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Joyous Black S. Africans, fearful White Afrikaners

By Juergen Baetz and Gregory Katz | Last updated: Dec 27, 2013 - 6:58:58 PM

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A bronze statue of Nelson Mandela outside Union Buildings in Pretoria, South Africa. Photo: Monica Morgan

PRETORIA, South Africa (AP) - Joyous crowds of Black South Africans celebrated the unveiling of a new Nelson Mandela statue in Pretoria while many White Afrikaners on the other side of town expressed their worries about the country’s future as they celebrated the 175th anniversary of a bloody victory over the indigenous Zulus.

A new 9 meter (30 feet) statue of Mr. Mandela was unveiled in the heart of Pretoria in front of the Union Buildings that used to be the seat of the apartheid government, where Mr. Mandela was sworn in as the country’s first democratically elected president 19 years ago.

‘‘One of the things he taught us was to actually talk to our enemies and learn to appreciate things that they’ve done that didn’t directly affect us in a bad way,’’ said Thando Silimela, 28, expressing appreciation for the impressive hilltop government complex.

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Mandela image on flag in Pretoria when statue was unveiled Dec. 16. Photo: Monica Morgan
‘‘We don’t see it as a hostile building or a building of apartheid; it’s a beautiful building. It’s part of our heritage. We’ve come to peace with a lot of things that have been done. I’m quite proud of South Africa.’’

There was a less celebratory mood across town where more than 1,000 Afrikaner people gathered to mark the anniversary of their victory over the Zulus.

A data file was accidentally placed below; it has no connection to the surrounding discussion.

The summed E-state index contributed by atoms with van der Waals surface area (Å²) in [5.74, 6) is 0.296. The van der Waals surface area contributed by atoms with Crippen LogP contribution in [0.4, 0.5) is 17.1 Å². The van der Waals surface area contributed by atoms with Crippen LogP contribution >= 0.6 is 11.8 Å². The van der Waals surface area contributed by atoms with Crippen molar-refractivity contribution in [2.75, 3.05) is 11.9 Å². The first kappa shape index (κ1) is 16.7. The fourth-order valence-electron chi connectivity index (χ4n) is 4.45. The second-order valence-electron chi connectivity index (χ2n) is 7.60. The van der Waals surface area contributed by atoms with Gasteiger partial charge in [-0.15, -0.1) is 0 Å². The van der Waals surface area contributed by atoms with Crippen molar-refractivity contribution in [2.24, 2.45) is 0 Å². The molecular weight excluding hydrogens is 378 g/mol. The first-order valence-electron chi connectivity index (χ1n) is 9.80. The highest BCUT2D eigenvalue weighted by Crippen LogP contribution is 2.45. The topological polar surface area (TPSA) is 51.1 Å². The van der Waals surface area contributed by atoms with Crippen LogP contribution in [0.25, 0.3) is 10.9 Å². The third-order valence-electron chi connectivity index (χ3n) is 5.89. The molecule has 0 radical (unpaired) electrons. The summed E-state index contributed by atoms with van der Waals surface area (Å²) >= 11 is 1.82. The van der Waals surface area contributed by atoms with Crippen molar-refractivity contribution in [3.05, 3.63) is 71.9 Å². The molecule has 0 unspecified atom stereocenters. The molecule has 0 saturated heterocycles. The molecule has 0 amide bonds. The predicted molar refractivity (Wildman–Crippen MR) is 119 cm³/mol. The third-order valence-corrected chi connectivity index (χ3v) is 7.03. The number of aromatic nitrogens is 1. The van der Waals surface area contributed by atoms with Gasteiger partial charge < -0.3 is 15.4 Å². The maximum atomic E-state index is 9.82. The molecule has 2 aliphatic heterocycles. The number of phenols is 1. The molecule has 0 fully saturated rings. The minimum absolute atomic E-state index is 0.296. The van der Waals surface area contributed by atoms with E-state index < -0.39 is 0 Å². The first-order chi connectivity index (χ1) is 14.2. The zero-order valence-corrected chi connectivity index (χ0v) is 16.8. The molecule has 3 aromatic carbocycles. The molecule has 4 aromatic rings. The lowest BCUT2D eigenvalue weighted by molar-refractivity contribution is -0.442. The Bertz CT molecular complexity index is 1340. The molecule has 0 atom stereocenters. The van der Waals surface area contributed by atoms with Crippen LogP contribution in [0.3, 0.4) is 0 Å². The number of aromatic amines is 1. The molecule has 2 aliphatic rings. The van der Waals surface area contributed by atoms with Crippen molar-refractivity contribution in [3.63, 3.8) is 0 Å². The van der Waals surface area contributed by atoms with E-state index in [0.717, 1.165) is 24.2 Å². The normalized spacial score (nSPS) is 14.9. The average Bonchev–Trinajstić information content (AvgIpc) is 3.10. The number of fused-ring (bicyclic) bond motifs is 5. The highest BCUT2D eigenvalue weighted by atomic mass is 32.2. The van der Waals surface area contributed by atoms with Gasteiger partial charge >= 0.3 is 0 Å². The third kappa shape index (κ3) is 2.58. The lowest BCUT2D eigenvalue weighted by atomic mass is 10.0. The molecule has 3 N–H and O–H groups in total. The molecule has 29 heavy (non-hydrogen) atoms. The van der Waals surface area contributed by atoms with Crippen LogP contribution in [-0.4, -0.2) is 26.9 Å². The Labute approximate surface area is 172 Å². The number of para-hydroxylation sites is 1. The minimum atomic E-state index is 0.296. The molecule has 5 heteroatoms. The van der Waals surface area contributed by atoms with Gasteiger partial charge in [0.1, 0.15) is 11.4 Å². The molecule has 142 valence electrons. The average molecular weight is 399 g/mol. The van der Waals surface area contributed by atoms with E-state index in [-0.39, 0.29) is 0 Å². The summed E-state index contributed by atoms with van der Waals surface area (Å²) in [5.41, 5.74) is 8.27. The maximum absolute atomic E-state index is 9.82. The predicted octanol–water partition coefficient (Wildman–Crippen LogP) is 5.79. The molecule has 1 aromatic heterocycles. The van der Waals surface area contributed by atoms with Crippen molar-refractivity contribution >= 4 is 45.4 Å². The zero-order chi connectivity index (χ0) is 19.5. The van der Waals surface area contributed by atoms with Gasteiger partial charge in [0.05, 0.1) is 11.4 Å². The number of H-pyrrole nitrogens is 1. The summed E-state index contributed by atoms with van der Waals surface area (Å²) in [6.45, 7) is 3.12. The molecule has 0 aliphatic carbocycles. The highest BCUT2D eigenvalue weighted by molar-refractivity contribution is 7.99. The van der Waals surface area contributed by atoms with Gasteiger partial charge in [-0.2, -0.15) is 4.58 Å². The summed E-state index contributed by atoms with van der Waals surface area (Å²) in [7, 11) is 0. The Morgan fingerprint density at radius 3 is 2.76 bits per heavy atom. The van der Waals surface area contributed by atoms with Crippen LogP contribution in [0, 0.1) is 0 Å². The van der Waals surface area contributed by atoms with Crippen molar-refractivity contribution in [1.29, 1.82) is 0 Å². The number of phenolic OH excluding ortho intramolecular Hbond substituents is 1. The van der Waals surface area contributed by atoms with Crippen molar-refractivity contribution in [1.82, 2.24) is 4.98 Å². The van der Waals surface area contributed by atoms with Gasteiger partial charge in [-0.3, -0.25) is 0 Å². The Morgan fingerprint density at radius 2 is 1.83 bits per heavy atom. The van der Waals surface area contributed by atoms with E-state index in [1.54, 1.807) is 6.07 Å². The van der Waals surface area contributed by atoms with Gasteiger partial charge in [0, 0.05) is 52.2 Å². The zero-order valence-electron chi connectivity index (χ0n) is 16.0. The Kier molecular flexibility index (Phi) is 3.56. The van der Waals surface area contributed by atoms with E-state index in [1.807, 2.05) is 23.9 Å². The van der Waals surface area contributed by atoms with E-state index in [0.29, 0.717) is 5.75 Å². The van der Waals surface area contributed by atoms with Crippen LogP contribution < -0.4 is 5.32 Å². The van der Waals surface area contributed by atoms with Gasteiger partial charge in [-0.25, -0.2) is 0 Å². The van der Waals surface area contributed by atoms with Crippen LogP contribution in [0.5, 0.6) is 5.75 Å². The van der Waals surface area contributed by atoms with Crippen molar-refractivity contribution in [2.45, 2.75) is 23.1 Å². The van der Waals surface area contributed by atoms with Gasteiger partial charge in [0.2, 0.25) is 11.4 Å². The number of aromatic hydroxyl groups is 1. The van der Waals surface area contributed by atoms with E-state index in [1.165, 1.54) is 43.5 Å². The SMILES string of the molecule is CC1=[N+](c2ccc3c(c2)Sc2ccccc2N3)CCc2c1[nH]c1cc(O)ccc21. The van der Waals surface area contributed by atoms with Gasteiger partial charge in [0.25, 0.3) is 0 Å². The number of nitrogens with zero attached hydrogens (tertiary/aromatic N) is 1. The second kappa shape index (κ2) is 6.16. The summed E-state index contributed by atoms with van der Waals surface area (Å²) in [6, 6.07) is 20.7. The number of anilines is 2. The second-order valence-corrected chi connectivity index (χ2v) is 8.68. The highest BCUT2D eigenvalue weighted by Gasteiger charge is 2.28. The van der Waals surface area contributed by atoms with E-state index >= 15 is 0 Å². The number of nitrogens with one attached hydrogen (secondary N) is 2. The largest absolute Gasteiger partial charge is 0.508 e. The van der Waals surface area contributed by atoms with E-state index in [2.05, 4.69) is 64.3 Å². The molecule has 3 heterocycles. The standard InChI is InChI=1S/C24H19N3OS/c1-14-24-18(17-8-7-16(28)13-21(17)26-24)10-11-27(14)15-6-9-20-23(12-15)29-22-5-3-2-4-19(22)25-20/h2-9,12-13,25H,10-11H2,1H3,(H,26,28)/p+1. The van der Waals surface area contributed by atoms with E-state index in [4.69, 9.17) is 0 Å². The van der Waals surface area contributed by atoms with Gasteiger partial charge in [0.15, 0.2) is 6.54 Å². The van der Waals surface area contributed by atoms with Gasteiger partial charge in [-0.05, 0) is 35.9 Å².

Dec. 16 used to be a public holiday under the apartheid regime to commemorate the battle against the Zulus, but it has since been renamed the National Day of Reconciliation.

Most Afrikaners, who dominated the racist minority rule which ended in 1994, have now embraced the end of discrimination. But a minority of the Dutch-descended group remains harshly critical.

The event at the Afrikaner monument attracted many White critics who condemned corruption and expressed the fear the Black majority might eventually turn on them. They saw Mr. Mandela, who died Dec. 5, as a guarantor of moderate and non-discriminatory policies.

‘‘If the new Black leaders were to act like him, would build the society that he envisioned, it would all be good,’’ said Elizabeth Neethling, a 65-year-old mother of five from Pretoria.

‘‘Nelson Mandela was a good person but nowadays they are all corrupt. I don’t see any future here for my children and grandchildren. It’s hard for them to find work. Now the Black people are dominant and doing apartheid to us,’’ she said.

Ms. Neethling was among the Afrikaners gathered on the southern edge of Pretoria to celebrate the anniversary of the 1838 victory carried by some 500 of their forefathers who repeled an attack by over 10,000 Zulus. The Afrikaners won thanks to their firearms, leaving more than 3,000 Zulus dead.

South Africa is a nation of 53 million people, including about 9 percent White citizens, or 4.6 million, according to the government.

The mood was much more festive among the predominantly Black crowd of several thousand who came to see the unveiling of the Mandela statue.

‘‘He is embracing the whole nation,’’ said President Jacob Zuma of the statue showing Mr. Mandela with open arms. ‘‘He is advancing to the nation to say let us come together, let us unite.’’

But the message of unity was lost on many Afrikaners gathered on another hilltop just a few kilometers (miles) away.

‘‘These people will demolish everything that has been established here,’’ said Anton Lubbe.

‘‘We have our Western culture, our values, but they are different. What South Africa was is being abused,’’ the 80-year-old former professor in veterinary science from Pretoria said.

‘‘If there were more Madibas, it would be different,’’ he said, using Mr. Mandela’s clan name.

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